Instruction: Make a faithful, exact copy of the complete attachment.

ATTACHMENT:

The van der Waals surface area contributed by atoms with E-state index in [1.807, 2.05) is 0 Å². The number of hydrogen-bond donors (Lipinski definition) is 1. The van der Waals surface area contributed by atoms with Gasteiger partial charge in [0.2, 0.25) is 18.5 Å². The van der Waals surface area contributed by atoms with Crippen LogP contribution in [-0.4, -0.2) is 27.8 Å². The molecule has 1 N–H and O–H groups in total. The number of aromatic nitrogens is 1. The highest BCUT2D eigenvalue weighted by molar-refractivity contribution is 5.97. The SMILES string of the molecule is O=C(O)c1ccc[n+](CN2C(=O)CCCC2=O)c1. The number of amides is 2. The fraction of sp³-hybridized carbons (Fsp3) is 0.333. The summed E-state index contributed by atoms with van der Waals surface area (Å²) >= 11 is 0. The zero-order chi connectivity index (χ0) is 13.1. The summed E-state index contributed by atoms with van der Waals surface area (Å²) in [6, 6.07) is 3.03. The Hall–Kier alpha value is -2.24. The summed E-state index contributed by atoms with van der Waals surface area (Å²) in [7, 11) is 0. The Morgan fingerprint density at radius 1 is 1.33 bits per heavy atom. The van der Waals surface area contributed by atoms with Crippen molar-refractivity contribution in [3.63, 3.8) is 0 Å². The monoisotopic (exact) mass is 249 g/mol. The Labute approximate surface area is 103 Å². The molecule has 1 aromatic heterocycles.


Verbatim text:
The van der Waals surface area contributed by atoms with E-state index in [1.807, 2.05) is 0 Å². The number of hydrogen-bond donors (Lipinski definition) is 1. The van der Waals surface area contributed by atoms with Gasteiger partial charge in [0.2, 0.25) is 18.5 Å². The van der Waals surface area contributed by atoms with Crippen LogP contribution in [-0.4, -0.2) is 27.8 Å². The molecule has 1 N–H and O–H groups in total. The number of aromatic nitrogens is 1. The highest BCUT2D eigenvalue weighted by molar-refractivity contribution is 5.97. The SMILES string of the molecule is O=C(O)c1ccc[n+](CN2C(=O)CCCC2=O)c1. The number of amides is 2. The fraction of sp³-hybridized carbons (Fsp3) is 0.333. The summed E-state index contributed by atoms with van der Waals surface area (Å²) >= 11 is 0. The zero-order chi connectivity index (χ0) is 13.1. The summed E-state index contributed by atoms with van der Waals surface area (Å²) in [6, 6.07) is 3.03. The Hall–Kier alpha value is -2.24. The summed E-state index contributed by atoms with van der Waals surface area (Å²) in [7, 11) is 0. The Morgan fingerprint density at radius 1 is 1.33 bits per heavy atom. The van der Waals surface area contributed by atoms with Crippen molar-refractivity contribution in [3.63, 3.8) is 0 Å². The monoisotopic (exact) mass is 249 g/mol. The Labute approximate surface area is 103 Å². The molecule has 1 aromatic heterocycles.